Global health centre
31 March 2016

Choosing the world’s highest health diplomat: What is at stake for global health security

As the World Health Organization (WHO) is preparing for the election of the next Director-General in 2017, expectations are high. In a world facing increasingly complex global health challenges, and in light of strong calls for reform of the organisation, this election will contribute to shaping WHO’s role in the future. Moreover, the Director-General will for the first time be chosen by the full World Health Assembly – a new procedure that may also have an impact on the process and its outcome.

Member states have until 22 September 2016 to submit proposals, on the basis of which the Executive Board (EB) at its 140th session in January 2017 will shortlist five candidates and interview them. The EB will then nominate three persons and submit their names to the WHA.

Between the public release of names in September 2016 and the next EB, member states will have the opportunity to hear from candidates through a web portal and a candidates’ forum to take place in November 2016. Openness and transparency of this process will be crucial, in order to ensure that a wider group of stakeholders gains an understanding of the candidates’ positions on a broad range of issues.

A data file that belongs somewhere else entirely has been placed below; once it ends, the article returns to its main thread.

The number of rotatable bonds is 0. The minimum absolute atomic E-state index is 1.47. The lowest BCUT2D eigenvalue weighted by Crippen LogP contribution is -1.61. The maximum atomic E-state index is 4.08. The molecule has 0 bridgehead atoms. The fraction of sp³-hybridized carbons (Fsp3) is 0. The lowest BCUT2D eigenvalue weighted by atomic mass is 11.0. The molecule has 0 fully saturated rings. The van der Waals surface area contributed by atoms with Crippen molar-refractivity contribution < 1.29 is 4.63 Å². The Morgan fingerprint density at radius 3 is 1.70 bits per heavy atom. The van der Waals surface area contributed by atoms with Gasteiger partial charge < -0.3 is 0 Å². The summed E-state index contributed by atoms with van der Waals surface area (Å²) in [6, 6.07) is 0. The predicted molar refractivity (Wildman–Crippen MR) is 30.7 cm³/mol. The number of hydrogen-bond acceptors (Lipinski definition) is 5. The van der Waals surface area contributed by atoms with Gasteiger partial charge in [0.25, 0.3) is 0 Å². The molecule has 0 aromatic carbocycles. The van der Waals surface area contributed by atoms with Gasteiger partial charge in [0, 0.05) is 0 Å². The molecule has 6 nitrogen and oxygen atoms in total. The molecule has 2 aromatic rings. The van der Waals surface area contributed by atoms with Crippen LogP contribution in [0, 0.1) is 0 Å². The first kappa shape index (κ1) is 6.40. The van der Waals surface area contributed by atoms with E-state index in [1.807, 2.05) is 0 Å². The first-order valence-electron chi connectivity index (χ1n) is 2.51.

Following the recommendations of a number of independent panels reviewing the response to the Ebola crisis, the Global Health Programme in cooperation with the Harvard Global Health Institute and the London School of Hygiene and Tropical Medicine is putting forward fifteen questions for WHO Director-General candidates in relation to the challenges the organisation faces in health emergency and outbreak response. This set of questions draws on the conclusions of the different reports, in order to stimulate thinking on this important area of WHO’s work, and help define the leadership profile of the next DG needed to address these pressing challenges.


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